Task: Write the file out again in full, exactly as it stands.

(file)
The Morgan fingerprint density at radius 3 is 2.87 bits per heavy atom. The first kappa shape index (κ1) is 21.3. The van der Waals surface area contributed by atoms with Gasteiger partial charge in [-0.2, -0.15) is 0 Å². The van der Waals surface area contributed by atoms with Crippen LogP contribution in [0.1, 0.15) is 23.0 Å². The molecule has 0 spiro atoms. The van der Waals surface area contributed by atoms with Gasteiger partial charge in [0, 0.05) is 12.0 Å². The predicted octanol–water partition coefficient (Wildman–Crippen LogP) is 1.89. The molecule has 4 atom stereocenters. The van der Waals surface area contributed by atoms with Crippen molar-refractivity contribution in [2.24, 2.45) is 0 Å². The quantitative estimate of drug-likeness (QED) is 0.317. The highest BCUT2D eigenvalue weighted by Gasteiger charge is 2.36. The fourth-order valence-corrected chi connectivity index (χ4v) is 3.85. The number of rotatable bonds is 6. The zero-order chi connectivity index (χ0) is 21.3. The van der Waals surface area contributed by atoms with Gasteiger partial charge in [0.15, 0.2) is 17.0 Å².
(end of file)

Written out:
The Morgan fingerprint density at radius 3 is 2.87 bits per heavy atom. The first kappa shape index (κ1) is 21.3. The van der Waals surface area contributed by atoms with Gasteiger partial charge in [-0.2, -0.15) is 0 Å². The van der Waals surface area contributed by atoms with Crippen LogP contribution in [0.1, 0.15) is 23.0 Å². The molecule has 0 spiro atoms. The van der Waals surface area contributed by atoms with Gasteiger partial charge in [0, 0.05) is 12.0 Å². The predicted octanol–water partition coefficient (Wildman–Crippen LogP) is 1.89. The molecule has 4 atom stereocenters. The van der Waals surface area contributed by atoms with Crippen molar-refractivity contribution in [2.24, 2.45) is 0 Å². The quantitative estimate of drug-likeness (QED) is 0.317. The highest BCUT2D eigenvalue weighted by Gasteiger charge is 2.36. The fourth-order valence-corrected chi connectivity index (χ4v) is 3.85. The number of rotatable bonds is 6. The zero-order chi connectivity index (χ0) is 21.3. The van der Waals surface area contributed by atoms with Gasteiger partial charge in [0.15, 0.2) is 17.0 Å².